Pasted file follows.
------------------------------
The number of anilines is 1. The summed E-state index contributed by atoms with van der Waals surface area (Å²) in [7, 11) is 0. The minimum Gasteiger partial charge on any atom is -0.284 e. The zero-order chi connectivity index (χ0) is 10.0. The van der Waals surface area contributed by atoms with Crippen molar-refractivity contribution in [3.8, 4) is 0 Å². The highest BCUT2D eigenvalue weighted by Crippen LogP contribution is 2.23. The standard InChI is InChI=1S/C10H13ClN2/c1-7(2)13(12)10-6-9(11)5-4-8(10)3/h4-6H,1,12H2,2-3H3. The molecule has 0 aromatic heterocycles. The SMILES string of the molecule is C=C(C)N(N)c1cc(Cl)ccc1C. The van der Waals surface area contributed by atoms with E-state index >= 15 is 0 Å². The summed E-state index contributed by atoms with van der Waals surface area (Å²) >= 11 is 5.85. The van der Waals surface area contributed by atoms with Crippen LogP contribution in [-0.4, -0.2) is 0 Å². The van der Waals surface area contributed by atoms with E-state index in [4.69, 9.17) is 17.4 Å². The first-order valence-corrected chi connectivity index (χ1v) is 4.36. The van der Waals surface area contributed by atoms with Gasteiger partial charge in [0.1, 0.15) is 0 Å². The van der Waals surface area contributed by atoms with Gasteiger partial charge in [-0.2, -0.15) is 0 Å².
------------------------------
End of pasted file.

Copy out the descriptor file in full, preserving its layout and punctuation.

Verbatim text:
The number of anilines is 1. The summed E-state index contributed by atoms with van der Waals surface area (Å²) in [7, 11) is 0. The minimum Gasteiger partial charge on any atom is -0.284 e. The zero-order chi connectivity index (χ0) is 10.0. The van der Waals surface area contributed by atoms with Crippen molar-refractivity contribution in [3.8, 4) is 0 Å². The highest BCUT2D eigenvalue weighted by Crippen LogP contribution is 2.23. The standard InChI is InChI=1S/C10H13ClN2/c1-7(2)13(12)10-6-9(11)5-4-8(10)3/h4-6H,1,12H2,2-3H3. The molecule has 0 aromatic heterocycles. The SMILES string of the molecule is C=C(C)N(N)c1cc(Cl)ccc1C. The van der Waals surface area contributed by atoms with E-state index >= 15 is 0 Å². The summed E-state index contributed by atoms with van der Waals surface area (Å²) >= 11 is 5.85. The van der Waals surface area contributed by atoms with Crippen LogP contribution in [-0.4, -0.2) is 0 Å². The van der Waals surface area contributed by atoms with E-state index in [4.69, 9.17) is 17.4 Å². The first-order valence-corrected chi connectivity index (χ1v) is 4.36. The van der Waals surface area contributed by atoms with Gasteiger partial charge in [0.1, 0.15) is 0 Å². The van der Waals surface area contributed by atoms with Gasteiger partial charge in [-0.2, -0.15) is 0 Å².